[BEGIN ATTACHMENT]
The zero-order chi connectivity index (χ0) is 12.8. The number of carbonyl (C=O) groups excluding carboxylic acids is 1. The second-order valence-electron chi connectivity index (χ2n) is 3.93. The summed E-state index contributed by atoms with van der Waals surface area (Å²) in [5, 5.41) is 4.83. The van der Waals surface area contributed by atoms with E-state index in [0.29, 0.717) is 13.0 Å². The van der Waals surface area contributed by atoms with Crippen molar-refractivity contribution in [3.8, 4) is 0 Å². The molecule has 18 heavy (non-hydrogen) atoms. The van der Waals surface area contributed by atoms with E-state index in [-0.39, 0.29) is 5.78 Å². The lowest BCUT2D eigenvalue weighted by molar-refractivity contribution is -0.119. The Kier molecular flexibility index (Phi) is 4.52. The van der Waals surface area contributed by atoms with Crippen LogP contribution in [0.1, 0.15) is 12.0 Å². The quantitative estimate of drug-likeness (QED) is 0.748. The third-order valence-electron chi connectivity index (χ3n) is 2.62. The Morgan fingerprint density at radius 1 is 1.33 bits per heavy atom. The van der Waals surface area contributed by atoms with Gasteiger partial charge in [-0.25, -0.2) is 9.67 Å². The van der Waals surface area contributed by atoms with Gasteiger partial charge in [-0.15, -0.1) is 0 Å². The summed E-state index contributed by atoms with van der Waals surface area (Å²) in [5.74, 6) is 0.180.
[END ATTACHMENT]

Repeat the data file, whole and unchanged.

The zero-order chi connectivity index (χ0) is 12.8. The number of carbonyl (C=O) groups excluding carboxylic acids is 1. The second-order valence-electron chi connectivity index (χ2n) is 3.93. The summed E-state index contributed by atoms with van der Waals surface area (Å²) in [5, 5.41) is 4.83. The van der Waals surface area contributed by atoms with E-state index in [0.29, 0.717) is 13.0 Å². The van der Waals surface area contributed by atoms with Crippen molar-refractivity contribution in [3.8, 4) is 0 Å². The molecule has 18 heavy (non-hydrogen) atoms. The van der Waals surface area contributed by atoms with E-state index in [-0.39, 0.29) is 5.78 Å². The lowest BCUT2D eigenvalue weighted by molar-refractivity contribution is -0.119. The Kier molecular flexibility index (Phi) is 4.52. The van der Waals surface area contributed by atoms with Crippen LogP contribution in [0.1, 0.15) is 12.0 Å². The quantitative estimate of drug-likeness (QED) is 0.748. The third-order valence-electron chi connectivity index (χ3n) is 2.62. The Morgan fingerprint density at radius 1 is 1.33 bits per heavy atom. The van der Waals surface area contributed by atoms with Gasteiger partial charge in [-0.25, -0.2) is 9.67 Å². The van der Waals surface area contributed by atoms with Gasteiger partial charge in [-0.15, -0.1) is 0 Å². The summed E-state index contributed by atoms with van der Waals surface area (Å²) in [5.74, 6) is 0.180.